The Rank result is then used in a VLOOKUP formula with CHOOSE to return a sorted list of teams in column A of the league table.
Tip: we use CHOOSE to get around the limitation of VLOOKUP not being able to lookup to the left. You could also use INDEX & MATCH.
Fonts and Conditional Formatting
Now, you might have wondered earlier why we need workings for the current week and previous week…well that’s because we need to show which teams have moved up, down or stayed the same from one week to the next.
I’ve done this with some wingding fonts in column B, and Conditional formatting is used to highlight the team’s row red if they moved down, blue if they moved up and black if they stayed the same.
The match history is also conditional formatting.
An INDEX and MATCH formula looks up the ‘Result’ columns on each division’s source data sheet and brings in the W (win), L (loss) or D (draw) for each week. Conditional formatting colours the cell green (W), red (L) or grey (D).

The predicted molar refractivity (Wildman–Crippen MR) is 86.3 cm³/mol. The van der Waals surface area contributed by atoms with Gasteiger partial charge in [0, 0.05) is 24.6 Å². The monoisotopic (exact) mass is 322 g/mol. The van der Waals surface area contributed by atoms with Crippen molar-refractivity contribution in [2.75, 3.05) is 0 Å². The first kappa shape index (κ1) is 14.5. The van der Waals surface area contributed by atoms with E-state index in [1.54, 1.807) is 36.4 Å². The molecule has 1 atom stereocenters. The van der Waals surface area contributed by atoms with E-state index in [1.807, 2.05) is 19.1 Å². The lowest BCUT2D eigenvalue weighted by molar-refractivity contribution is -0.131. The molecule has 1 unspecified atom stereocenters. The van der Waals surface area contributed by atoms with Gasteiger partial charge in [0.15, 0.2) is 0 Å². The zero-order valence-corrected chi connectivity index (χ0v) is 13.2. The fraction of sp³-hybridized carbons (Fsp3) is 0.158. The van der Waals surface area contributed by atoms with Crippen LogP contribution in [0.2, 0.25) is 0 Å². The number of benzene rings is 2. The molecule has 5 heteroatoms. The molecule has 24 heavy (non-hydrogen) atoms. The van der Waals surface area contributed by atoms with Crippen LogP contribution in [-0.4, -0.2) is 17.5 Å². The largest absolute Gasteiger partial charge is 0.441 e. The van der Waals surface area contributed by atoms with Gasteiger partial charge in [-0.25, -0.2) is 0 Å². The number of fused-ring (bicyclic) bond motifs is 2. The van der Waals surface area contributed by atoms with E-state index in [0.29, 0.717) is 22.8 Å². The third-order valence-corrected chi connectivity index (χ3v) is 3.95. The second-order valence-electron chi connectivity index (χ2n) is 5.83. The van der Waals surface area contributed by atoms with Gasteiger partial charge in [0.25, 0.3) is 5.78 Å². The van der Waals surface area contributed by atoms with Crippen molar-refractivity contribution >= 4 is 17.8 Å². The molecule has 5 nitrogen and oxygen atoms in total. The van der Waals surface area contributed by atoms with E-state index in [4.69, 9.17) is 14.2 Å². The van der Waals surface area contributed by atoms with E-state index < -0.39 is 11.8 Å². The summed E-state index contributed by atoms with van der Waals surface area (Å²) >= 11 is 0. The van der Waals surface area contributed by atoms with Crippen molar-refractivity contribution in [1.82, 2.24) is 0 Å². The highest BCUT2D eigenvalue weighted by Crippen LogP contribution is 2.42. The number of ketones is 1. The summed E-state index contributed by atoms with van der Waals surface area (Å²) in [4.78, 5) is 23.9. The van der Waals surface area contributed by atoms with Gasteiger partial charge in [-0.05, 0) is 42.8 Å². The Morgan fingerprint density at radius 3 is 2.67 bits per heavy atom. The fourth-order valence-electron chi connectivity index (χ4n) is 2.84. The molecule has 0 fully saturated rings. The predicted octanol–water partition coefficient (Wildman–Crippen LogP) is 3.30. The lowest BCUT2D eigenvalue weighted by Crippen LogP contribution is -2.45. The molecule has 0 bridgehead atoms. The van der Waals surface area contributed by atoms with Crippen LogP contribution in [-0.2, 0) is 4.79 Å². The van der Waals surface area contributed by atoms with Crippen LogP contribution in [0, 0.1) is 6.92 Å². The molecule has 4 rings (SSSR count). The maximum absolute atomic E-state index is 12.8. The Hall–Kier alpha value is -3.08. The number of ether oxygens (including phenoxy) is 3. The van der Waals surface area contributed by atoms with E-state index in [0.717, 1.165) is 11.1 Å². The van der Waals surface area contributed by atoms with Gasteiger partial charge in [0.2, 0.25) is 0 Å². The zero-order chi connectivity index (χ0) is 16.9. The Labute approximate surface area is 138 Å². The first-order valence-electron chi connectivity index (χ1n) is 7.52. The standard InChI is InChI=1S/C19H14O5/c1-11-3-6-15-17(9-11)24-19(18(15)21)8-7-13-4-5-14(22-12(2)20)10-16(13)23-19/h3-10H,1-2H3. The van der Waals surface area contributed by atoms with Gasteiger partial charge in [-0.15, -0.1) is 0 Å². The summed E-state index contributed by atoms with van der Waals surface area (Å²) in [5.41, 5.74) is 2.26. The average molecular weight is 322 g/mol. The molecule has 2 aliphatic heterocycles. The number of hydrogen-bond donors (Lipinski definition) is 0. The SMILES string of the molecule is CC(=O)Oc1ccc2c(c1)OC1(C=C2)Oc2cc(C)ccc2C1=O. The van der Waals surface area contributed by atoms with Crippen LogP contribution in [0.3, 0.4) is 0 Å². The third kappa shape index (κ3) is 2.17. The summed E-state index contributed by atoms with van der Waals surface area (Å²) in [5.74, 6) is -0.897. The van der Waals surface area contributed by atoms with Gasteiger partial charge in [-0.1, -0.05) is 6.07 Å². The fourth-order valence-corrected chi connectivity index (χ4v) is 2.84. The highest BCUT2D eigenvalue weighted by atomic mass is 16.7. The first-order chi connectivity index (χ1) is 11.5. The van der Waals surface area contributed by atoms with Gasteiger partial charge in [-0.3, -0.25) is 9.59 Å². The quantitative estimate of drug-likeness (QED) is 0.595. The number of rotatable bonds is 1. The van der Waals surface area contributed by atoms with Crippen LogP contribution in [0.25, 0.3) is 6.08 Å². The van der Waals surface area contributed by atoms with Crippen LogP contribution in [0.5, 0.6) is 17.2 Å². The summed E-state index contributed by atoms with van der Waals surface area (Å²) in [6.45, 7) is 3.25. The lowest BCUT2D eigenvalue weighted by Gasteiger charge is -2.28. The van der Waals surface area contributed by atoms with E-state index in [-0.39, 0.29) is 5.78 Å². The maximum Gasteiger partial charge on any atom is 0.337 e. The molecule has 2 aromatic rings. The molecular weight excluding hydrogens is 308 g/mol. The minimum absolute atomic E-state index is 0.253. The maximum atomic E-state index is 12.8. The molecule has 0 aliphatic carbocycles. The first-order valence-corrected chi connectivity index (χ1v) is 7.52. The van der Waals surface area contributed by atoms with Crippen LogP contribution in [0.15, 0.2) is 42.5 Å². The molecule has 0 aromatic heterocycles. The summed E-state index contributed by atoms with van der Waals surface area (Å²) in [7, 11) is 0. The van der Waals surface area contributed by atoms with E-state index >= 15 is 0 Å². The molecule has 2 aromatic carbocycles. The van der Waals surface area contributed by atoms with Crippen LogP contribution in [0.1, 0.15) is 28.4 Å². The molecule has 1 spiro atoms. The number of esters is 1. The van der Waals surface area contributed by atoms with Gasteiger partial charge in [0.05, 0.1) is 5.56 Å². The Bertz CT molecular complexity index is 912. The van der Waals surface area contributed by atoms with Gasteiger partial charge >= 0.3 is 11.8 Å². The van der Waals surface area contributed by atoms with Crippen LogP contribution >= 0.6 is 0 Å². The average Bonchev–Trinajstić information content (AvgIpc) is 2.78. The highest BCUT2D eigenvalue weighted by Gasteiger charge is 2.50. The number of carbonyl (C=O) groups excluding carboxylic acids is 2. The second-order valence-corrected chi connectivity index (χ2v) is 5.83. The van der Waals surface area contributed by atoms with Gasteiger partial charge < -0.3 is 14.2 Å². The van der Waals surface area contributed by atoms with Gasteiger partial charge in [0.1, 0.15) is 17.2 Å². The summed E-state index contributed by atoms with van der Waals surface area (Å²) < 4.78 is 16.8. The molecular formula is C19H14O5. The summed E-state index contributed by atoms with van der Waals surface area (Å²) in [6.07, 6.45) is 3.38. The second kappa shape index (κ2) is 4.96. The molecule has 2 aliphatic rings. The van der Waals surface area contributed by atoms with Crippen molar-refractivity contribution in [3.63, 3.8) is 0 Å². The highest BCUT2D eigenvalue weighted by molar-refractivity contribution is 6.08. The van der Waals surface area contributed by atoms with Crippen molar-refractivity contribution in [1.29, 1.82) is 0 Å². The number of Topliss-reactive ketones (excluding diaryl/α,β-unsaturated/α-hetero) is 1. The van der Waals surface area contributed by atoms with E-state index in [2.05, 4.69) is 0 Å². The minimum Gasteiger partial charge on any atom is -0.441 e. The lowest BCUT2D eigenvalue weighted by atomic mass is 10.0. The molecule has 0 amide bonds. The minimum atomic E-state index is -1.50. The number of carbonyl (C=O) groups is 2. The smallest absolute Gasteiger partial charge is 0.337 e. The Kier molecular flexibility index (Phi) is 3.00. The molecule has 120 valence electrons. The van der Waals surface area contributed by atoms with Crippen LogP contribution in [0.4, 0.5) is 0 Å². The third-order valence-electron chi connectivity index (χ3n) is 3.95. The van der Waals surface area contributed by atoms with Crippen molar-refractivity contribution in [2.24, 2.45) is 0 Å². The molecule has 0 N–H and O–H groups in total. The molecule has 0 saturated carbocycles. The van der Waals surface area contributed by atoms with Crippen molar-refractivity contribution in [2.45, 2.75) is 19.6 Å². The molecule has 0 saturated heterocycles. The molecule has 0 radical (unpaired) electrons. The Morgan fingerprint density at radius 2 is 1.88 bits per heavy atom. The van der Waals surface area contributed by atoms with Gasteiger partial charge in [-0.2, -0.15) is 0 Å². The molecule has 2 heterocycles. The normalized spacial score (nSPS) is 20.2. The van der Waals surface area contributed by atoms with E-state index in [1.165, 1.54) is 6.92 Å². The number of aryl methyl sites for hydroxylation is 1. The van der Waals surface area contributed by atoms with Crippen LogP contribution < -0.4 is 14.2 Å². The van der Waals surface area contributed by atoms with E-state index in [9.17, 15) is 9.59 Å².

The challenge with this formula is that because the order of the teams shuffles each week the Match History also needs to shuffle to stay aligned to the team's new position in the league table.
Did you notice the Conditional Formatting Zebra Stripes on the source data sheets?
The blue and white alternating lines allow you to easily see the records for each week's fixtures grouped together in banded blue/white lines.
You can learn how to do Zebra strips in varying numbers of rows here.
I have used Group Buttons to hide the spare rows for each division. This allows the dashboard to be re-used from one season to the next and allow for changes in the number of teams.
I prefer to use Group Buttons to hide/unhide rows and columns as I find it quicker to toggle between them being hidden or unhidden.
Do your reports take hours to update like Darryl's did?
If you'd like to learn how to create dynamic reports like this that take just a few minutes to update, then check out my Excel Dashboard course where I teach these techniques and more.
Thanks to Roberto for helping me make my Match History formula more elegant.